You can learn a lot about the 1930s from Wonderful Town. When aspiring reporter Ruth interviews a group of Brazilian cadets near the end of Act One, her topics were only two decades in the past for the show’s first audiences in 1953. Today, however, many of her references to Depression-era American culture have grown obscure. Here’s a quick guide to some of them.
“What do you think of the NRA? TVA?”
Nope, not the National Rifle Association. The National Recovery Administration and the Tennessee Valley Authority were part of Franklin Delano Roosevelt’s “New Deal” to help the country recover from the Great Depression. The NRA was designed to promote recovery by establishing a code system of fair competition for industries; it was declared unconstitutional in 1935. The TVA was one of the largest New Deal projects, created to build dams, reservoirs and electrical stations. It brought affordable power and jobs to millions in an impoverished, rural region.
“What do you think of Charles G. Dawes? Warden Lawes?”
Dawes was Calvin Coolidge’s vice president from 1925 to 1929. He had shared a Nobel Peace Prize in 1925 for his work on the Dawes Plan, designed to provide economic relief to Germany after the first World War. He was the American ambassador to the United Kingdom from 1929 to 1932, then served as chairman of the board of City National Bank from 1932 until his death in 1951.
As warden of Sing Sing from 1920 to 1941, the progressive reformer Lewis E. Lawes modernized the overcrowded and crumbling prison. He famously organized basketball and football games for his “boys,” with his wife and three daughters watching in the bleachers, seated with the inmates.
“Good neighbors, remember our policy”
Part of President Franklin Delano Roosevelt’s first inaugural address in 1933, the Good Neighbor Policy was a pledge that the U.S. would treat Latin American nations with respect. With a goal of increasing trade with these nations, this new policy marked a departure from earlier administrations’ interventionism in Latin American foreign and domestic affairs.
“What’s your opinion of Harold Teen? Mitzi Green? Dizzie Dean?”
Harold Teen was the first teenage comic strip hero, known for his use of Jazz Age slang. The popular strip ran from 1919 to 1959, and was adapted twice for the silver screen.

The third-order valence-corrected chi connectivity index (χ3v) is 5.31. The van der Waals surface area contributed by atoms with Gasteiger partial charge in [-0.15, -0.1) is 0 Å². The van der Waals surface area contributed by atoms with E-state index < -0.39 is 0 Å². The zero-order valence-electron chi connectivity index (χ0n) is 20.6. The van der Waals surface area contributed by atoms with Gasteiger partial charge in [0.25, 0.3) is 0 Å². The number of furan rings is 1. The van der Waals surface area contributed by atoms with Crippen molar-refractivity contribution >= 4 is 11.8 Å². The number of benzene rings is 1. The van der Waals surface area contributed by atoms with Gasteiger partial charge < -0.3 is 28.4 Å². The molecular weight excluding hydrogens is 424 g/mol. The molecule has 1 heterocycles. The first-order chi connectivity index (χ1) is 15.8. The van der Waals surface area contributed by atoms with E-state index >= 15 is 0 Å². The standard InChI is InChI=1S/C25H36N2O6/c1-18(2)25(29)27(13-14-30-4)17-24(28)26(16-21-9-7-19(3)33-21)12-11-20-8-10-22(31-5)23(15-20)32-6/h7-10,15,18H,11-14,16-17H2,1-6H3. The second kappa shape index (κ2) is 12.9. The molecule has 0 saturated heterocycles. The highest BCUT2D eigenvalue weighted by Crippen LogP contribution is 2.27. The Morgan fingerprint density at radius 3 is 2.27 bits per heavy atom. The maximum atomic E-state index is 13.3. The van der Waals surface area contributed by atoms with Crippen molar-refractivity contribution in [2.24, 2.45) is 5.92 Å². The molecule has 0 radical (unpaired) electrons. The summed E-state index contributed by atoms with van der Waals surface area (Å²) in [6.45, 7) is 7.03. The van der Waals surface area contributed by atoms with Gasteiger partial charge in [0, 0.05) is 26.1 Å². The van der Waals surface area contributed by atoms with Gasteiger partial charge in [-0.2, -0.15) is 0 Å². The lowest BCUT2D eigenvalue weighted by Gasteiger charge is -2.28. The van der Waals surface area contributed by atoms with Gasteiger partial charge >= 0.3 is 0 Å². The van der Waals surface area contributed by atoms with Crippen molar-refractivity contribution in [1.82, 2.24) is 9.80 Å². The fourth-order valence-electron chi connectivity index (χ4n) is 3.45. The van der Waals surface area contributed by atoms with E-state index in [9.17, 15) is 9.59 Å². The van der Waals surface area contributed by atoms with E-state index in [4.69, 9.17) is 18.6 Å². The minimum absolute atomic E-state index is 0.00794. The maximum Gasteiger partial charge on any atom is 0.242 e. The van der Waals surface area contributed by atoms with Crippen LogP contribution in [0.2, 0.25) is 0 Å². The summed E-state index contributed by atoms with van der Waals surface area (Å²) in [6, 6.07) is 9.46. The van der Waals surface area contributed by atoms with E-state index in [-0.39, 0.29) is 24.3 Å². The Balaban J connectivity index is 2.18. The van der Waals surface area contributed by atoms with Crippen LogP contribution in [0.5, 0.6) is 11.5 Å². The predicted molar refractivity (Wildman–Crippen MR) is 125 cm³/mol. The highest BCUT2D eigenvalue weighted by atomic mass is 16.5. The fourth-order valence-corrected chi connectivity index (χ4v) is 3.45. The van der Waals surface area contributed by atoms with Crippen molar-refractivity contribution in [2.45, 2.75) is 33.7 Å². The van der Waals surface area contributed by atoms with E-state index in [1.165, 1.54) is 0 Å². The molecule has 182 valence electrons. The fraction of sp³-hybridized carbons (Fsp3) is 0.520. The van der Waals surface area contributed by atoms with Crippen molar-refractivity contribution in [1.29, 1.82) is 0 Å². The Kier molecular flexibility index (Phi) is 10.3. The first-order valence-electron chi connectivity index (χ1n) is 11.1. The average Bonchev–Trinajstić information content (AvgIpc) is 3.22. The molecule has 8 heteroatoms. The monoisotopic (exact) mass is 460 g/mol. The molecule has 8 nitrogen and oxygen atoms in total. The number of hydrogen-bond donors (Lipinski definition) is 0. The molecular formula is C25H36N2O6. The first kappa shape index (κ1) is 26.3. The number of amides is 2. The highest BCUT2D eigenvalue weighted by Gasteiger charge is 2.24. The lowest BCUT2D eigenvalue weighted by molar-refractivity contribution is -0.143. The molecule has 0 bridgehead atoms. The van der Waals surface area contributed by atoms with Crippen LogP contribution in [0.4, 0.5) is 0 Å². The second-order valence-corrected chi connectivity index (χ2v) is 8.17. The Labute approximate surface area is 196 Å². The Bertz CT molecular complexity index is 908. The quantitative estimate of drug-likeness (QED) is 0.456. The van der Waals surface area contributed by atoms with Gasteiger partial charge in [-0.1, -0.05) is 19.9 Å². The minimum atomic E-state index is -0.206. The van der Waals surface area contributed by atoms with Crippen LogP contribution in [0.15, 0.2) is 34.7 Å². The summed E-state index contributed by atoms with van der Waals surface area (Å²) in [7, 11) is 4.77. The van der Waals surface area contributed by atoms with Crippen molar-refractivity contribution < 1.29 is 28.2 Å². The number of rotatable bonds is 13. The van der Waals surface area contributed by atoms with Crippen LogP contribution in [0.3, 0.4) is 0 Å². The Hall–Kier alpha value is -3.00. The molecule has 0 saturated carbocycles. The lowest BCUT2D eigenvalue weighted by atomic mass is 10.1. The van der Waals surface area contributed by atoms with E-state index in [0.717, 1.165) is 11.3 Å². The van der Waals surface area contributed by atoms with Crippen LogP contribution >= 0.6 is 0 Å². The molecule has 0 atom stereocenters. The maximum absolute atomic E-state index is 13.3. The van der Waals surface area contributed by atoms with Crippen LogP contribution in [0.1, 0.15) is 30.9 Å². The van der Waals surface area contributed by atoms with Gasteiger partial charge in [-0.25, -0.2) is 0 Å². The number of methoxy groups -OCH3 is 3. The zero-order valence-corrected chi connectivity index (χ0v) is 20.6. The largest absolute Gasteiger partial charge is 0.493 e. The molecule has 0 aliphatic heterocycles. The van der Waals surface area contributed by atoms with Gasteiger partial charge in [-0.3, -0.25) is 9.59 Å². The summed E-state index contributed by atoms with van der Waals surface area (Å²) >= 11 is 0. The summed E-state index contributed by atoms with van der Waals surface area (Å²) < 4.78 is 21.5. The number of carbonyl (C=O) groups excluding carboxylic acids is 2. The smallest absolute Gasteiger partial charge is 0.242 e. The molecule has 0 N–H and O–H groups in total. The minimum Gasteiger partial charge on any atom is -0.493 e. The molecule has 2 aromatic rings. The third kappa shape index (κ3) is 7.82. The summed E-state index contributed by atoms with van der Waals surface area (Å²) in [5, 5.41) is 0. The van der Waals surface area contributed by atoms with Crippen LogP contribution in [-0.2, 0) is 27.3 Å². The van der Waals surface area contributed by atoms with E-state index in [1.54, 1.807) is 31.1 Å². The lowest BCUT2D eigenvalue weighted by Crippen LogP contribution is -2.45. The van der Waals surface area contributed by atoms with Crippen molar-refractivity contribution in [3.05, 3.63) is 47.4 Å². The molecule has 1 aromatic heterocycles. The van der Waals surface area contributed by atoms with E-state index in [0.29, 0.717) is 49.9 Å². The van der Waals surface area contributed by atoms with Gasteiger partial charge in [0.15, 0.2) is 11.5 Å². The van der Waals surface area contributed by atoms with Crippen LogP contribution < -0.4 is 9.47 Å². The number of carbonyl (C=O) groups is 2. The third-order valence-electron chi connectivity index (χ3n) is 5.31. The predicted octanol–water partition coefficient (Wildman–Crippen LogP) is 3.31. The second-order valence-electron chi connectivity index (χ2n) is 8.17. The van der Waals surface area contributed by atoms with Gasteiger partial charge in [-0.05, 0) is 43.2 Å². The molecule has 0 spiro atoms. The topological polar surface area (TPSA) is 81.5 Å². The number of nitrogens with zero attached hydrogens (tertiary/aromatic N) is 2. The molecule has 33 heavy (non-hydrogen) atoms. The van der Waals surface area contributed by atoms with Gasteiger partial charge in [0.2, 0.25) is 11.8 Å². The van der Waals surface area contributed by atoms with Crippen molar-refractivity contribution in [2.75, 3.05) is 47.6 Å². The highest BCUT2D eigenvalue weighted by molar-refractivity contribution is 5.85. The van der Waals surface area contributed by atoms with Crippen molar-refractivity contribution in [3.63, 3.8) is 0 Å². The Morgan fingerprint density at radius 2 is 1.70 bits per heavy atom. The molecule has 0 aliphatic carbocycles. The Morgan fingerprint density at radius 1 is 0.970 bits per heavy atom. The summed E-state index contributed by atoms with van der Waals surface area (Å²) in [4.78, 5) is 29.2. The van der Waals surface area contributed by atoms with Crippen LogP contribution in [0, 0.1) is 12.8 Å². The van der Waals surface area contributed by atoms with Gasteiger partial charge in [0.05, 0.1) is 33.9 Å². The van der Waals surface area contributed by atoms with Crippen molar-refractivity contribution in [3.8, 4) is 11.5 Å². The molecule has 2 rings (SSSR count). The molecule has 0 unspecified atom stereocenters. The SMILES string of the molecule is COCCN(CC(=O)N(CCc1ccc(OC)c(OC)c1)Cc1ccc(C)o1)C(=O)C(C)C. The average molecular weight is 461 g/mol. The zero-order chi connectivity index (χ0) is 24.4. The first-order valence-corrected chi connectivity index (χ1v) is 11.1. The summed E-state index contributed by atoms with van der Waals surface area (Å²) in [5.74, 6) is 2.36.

Mitzi Green was a child star in early talkies, best known as Becky Thatcher opposite Jackie Coogan in Tom Sawyer in 1930. In 1937, she starred in the original Broadway cast of Rodgers and Hart’s Babes in Arms, in which she introduced the now classic songs “My Funny Valentine” and “The Lady is a Tramp.”
Baseball great Jay Hanna “Dizzy” Dean, a pitcher for the St. Louis Cardinals (1930-37) and Chicago Cubs (1938-41), was the 1934 National League MVP. In 1953, he was inducted into the Baseball Hall of Fame.
“What do you think of our monkey glands? Stokowski’s hands?”
The monkey gland was a Prohibition-era cocktail, created by Harry MacElhone for Harry’s New York Bar in Paris. Shake one up by mixing equal parts gin and orange juice, with dashes of grenadine and absinthe. (The name derives from Dr. Serge Voronoff’s 1920s European experiments in improving “male vitality” by grafting chimpanzee testicle tissue into human subjects.)
Known for his long association with the Philadelphia Orchestra, Leopold Stokowski famously conducted “freehand,” without a baton. The first celebrity conductor, he shared the screen with Mickey Mouse in the 1940 Disney film Fantasia. His third wife (from 1945 to 1955) was heiress Gloria Vanderbilt.
“What’s your opinion of Major Bowes? How do you feel about Broadway Rose?”
“Major” (Edward) Bowes launched his enormously popular radio talent show “The Original Amateur Hour” in 1934. The following year, a 19-year-old Frank Sinatra, performing with the Hoboken Four, got his first nationwide exposure on the show, as did future opera stars Beverly Sills and Robert Merrill. Bowes would halt bad performances by striking a gong mid-act.
“Broadway Rose” was the notorious panhandler Anna Dym, who worked the theater district from 1929 into the late 1930s. She was so obnoxious—especially to celebrities, her preferred targets—that people would give her money to leave them alone. It was estimated that she made more than $10,000 per year. By 1941, she was able to buy a three-story apartment building in Brooklyn.
“What do you think of our rocks and rills? Mothersill’s seasick pills? How do you feel about Helen Wills?”
Ruth is quoting the second verse of “My Country ‘Tis of Thee”: “I love thy rocks and rills, thy woods and templed hills…”
Mothersill’s Seasick Remedy was an anti-nausea medication dating back to the early years of the century. Cited in a 1912 article in the Journal of the American Medical Association as a quack remedy, it remained on the market for decades.
Tennis star Helen Wills was the first female American athlete to become an international celebrity. An eight-time Wimbledon champion and winner of two Olympic gold medals in 1924, she won a total of 31 Grand Slam tournament titles. She was one of the first players to trade long skirts for knee-length pleated skirts on the court.
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